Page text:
frequency increase for the third consecutive quarter, an
operating income drop of 57% from the previous quarter, and
an operating earnings per share of 35% below analysts'
consensus. Allstate's stock fell more than 10% that same
day. Plaintiffs further allege that Winter connected the
claims frequency to Allstate's reduced underwriting
standards for the first time in that press release, and
admitted that the impact was expected during an earnings call
the following day.
plaintiffs allege that Wilson engaged in suspicious insider
selling when he liquidated $33 million worth of Allstate
stock, which represented 85% of his direct holdings, in
November 2014. Then, in May 2015 Wilson allegedly sold
another $6.2 million worth of his stock.
motion to dismiss under Fed.R.Civ.P. 12(b)(6) challenges the
sufficiency of the complaint, not its merits. Gibson v.
City of Chicago, 910 F.2d 1510, 1520 (7th Cir. 1990).
When evaluating a Rule 12(b)(6) motion, the court accepts as
true all well-pleaded factual allegations and draws all
reasonable inferences in plaintiff's favor. Sprint
Spectrum L.P. v. City of Carmel, Indiana, 361 F.3d 998,
1001 (7th Cir. 2004). The complaint must allege sufficient
facts that, if true, would raise a right to relief above the
speculative level, showing that the claim is plausible on its
face. Bell Atlantic Corp. v. Twombly, 550 U.S. 549,
555 (2007). To be plausible on its face, the complaint must
plead facts sufficient for the court to draw the reasonable
inference that the defendant is liable for the alleged
misconduct. Ashcroft v. Iqbal, 556 U.S. 662, 678
plaintiffs' Section 10(b) claims sound in fraud, they are
also subject to the heightened pleading requirements of
Fed.R.Civ.P. 9(b). Rule 9(b) provides that in “alleging
fraud or mistake, a party must state with particularity the
circumstances constituting fraud or mistake.” The
complaint must provide “the who, what, when, where and
how” of the alleged fraud. DiLeo v. Ernst &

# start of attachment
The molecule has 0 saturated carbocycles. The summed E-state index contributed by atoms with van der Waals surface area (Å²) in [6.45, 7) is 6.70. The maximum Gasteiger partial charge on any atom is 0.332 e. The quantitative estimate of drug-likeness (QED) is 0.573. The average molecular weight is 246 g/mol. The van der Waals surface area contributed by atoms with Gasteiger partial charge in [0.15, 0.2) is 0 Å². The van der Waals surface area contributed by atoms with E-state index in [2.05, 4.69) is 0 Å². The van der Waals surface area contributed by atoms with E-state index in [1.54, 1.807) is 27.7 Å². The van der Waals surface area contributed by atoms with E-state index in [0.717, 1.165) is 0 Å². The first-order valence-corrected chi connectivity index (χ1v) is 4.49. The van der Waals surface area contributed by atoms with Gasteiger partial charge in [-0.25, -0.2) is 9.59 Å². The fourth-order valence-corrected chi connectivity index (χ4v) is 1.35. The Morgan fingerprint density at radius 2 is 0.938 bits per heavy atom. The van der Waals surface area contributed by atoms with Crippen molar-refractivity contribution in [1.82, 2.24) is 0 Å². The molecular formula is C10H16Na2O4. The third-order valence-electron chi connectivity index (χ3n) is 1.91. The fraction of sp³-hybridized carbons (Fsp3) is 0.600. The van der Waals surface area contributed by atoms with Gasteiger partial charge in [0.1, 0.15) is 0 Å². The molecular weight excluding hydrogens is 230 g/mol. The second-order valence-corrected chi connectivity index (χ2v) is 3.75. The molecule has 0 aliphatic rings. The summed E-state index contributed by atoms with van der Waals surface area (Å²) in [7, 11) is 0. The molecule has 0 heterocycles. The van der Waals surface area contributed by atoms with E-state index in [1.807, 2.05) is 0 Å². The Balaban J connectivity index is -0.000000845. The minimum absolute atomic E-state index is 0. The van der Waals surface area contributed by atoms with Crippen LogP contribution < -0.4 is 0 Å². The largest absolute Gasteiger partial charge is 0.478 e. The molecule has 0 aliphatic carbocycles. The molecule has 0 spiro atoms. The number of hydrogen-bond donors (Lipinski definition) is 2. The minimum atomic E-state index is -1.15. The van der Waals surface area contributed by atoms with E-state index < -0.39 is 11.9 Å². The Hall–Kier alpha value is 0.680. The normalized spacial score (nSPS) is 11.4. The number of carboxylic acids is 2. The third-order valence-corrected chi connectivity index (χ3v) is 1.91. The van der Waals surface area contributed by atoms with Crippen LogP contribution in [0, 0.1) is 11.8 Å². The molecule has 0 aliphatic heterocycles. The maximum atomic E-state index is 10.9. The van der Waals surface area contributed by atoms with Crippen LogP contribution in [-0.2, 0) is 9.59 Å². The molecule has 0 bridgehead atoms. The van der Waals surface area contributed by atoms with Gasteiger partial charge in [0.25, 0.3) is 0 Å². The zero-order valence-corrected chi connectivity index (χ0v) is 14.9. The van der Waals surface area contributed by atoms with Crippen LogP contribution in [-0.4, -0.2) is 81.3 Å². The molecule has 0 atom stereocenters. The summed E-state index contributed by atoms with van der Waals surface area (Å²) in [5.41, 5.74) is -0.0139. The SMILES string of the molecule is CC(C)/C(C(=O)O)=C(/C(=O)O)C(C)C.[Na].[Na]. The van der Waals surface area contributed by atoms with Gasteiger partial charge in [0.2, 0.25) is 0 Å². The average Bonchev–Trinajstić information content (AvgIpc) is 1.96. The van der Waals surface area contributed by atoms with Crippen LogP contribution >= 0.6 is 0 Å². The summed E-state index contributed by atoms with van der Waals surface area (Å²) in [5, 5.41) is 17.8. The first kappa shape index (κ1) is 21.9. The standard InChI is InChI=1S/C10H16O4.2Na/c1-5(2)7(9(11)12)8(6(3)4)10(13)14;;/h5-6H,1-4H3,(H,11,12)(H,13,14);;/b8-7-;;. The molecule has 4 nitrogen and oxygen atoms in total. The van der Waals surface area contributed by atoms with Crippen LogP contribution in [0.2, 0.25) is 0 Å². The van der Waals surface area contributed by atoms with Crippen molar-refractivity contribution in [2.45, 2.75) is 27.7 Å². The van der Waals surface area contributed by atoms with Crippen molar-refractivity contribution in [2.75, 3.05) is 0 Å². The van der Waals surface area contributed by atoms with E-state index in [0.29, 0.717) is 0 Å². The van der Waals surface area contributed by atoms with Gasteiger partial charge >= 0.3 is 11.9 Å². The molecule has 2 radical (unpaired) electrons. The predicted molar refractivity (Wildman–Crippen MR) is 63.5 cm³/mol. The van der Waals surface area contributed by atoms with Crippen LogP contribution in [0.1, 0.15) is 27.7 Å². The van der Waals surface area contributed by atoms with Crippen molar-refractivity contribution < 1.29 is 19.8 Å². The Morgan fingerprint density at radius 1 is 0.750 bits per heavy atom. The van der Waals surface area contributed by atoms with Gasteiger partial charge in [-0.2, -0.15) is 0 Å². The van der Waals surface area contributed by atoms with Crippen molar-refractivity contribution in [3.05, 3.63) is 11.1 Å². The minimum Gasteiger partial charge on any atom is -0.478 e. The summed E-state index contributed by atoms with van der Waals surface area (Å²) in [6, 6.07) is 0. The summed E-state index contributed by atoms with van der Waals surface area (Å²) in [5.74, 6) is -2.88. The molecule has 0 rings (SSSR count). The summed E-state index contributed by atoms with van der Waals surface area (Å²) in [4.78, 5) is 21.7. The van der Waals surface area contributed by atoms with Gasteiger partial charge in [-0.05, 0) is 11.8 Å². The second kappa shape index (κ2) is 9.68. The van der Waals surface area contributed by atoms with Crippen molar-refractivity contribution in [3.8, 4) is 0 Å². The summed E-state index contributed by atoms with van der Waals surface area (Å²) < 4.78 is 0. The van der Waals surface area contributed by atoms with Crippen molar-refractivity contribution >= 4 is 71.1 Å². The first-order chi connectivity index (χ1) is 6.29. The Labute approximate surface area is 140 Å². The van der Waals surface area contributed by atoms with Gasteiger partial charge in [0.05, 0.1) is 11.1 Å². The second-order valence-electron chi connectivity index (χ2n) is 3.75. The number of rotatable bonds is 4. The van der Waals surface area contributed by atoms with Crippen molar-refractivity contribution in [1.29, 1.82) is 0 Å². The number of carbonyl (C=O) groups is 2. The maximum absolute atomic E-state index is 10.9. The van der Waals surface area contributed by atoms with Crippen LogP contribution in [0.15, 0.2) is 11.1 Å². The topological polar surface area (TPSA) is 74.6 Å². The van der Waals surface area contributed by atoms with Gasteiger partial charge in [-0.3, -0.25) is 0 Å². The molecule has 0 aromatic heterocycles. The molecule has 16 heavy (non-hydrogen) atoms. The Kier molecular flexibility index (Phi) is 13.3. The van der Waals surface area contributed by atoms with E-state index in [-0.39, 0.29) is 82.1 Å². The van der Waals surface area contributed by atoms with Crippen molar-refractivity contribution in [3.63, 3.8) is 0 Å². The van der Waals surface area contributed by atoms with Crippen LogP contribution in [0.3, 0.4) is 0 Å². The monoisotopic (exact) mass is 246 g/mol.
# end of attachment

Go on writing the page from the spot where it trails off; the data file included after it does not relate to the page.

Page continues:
Young, 901 F.2d 624, 627 (7th Cir. 1990).
addition to Rule 9(b), to check against pleading abuses in
private securities fraud suits, the PSLRA has further
heightened the pleading requirements. Tellabs, Inc. v.
Makor Issues & Rights, Ltd., 551 U.S. 308, 314-15
(2007). Under the PSLRA, the plaintiff must “specify
each statement alleged to have been misleading, the reason or
reasons why the statement is misleading, and, if an
allegation regarding the statement or omission is made on
information and belief, the complaint shall state with
particularity all facts on which that belief is
formed.” 15 U.S.C. § 78u-4(b)(1).
PSLRA also imposes a substantially higher standard of
pleading scienter. The complaint must “with respect to
each act or omission . . . state with particularity facts
giving rise to a strong inference that the defendant acted
with the required state of mind.” 15 U.S.C. §
78u-4(b)(2). The required state of mind is an “intent
to deceive, manipulate or defraud.” Higginbotham v.
Baxter Int.=l Inc., 495 F.3d 753, 756 (7th Cir. 2007).
For an inference to be ‘strong, ” it must be
“cogent and at least as compelling as any opposing
inference one could draw from the facts alleged.”
Tellabs, 551 U.S. at 324.
I - Section 10(b) and Rule 10b-5
alleges that defendants violated Section 10(b) of the
Exchange Act and SEC Rule 10b-5. Section 10b, 15 U.S.C.
§ 78j(b), makes it unlawful:
To use or employ, in connection with the purchase or sale of
any security registered as on a national securities exchange
. . . any manipulative or deceptive device or contrivance in